You have to be flexible and creative, especially when both parents work. Ultimately becoming a parent kept me grounded and prompted me to explore alternatives to an ill-adapted linear career path. This was tough at times but turned out to be extremely liberating. It's encouraging to see attitudes changing in ways that benefit next generations. Working with Nordics when our kids were young was a blessing. My Norwegian boss actually promoted me while I was on maternity leave!

Armed with skills, primed for growth 

Both Venable and Tubbs stress the importance of ongoing personal and professional development for those primed to become leaders. According to the CLO survey, women were slightly more likely than men to report the desire to develop executive presence in department employees (55 percent versus 50 percent), and men were slightly less likely than women to report having identified at least one potential internal candidate to succeed them should they leave their current role (43 percent versus 46 percent). 

Unilever leverages its female talent and aims to bring more women into general management by working with individuals on career development, which is an integral part of succession planning. Female representation at the executive level has doubled over the last five years and is now 43 percent. Companies with more gender parity tend to perform better — women bring valuable skills and insight. Tubbs notes:

It's encouraging to see reputable studies showing that women fare well in comparative analyses of key competencies top leaders exemplify. Many of us contribute to some of the most successful and progressive organizations in the world — be they public or private, governmental or commercial, local or international.

As more and more women command top positions, avenues for sharing their channels of access are opening and this is changing attitudes and workplace cultures, Tubbs observes: 

There is more focus on gender balance today. We see male and female leaders who are very open about these issues and mindful of providing opportunities for women as well as men. There are more inspiring female role models, and fewer derogatory comments about professional women — all of which makes our jobs more rewarding. Finally younger women tend not to self-censor as much as older generations. They have a realistic mindset but express and fulfill their ambitions with less social baggage than their predecessors.

Passing the baton

The generational diversity in the workplace provides great opportunities for mentoring women. Both Venable and Tubbs acknowledge the joys of forming fellowships with other professionals, and the important role mentors have played in their growth. For Venable, mentoring is mostly informal. "There are four us that get together for lunch periodically. It's like group mentoring. To be able to poll different people I respect and ask 'Have you ever had this situation before?' and see what might work for me is just crucial," she says.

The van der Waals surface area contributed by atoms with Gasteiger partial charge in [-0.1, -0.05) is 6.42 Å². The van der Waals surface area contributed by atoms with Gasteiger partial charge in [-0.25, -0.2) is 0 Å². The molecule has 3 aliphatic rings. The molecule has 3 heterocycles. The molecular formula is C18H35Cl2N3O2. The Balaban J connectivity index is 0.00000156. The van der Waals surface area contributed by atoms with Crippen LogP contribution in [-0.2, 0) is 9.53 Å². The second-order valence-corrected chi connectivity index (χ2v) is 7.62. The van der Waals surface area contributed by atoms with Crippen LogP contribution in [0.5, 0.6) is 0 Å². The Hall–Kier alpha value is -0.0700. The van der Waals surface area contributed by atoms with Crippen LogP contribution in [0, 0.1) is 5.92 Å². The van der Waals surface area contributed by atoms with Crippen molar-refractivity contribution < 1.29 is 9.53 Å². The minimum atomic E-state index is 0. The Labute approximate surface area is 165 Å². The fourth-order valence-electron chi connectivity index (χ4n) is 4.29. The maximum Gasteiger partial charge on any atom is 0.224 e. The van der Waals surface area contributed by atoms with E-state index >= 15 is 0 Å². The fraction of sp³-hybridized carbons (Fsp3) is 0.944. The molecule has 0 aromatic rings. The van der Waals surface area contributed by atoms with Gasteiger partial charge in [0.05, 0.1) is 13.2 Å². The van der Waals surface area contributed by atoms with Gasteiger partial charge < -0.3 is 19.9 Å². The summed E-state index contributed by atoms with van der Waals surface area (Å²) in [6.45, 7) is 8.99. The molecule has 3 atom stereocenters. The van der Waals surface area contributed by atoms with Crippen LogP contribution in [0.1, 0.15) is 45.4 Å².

Tubbs names a few mentors in her life, including Sylvia Denman CBE, the only lawyer she knew when starting to think about next steps after university. "Sylvia was originally from Barbados, a busy and highly respected lawyer (now retired) who authored a report on institutional racism in the United Kingdom, yet still found time to give me very sound advice over the years," she says. Tubbs continues:

After I started in-house, I had the pleasure of working closely with Anne Riley from Shell on International Chamber of Commerce (ICC) projects. Anne is a seasoned and more senior expert in-house counsel who works tirelessly and inclusively to foster constructive dialogue among stakeholders on key issues such as antitrust compliance.

Venable and Tubbs serve as mentors to the next generation of leaders. Venable offers some candid advice: "Take off the 'sent from my iPhone' signature. You never want people to know where you are; you just want people to know that you're responsive." Indeed, technology and the ability to work remotely has been important for Venable: "It allows me to go to a function at my child's school and still check email and communicate an expectation about my availability. I call it work-life integration. I don't mind if work intrudes on my life as long as life can intrude on work."

About the Author

Laurie Adamson is a freelance contributor to the Association of Corporate Counsel.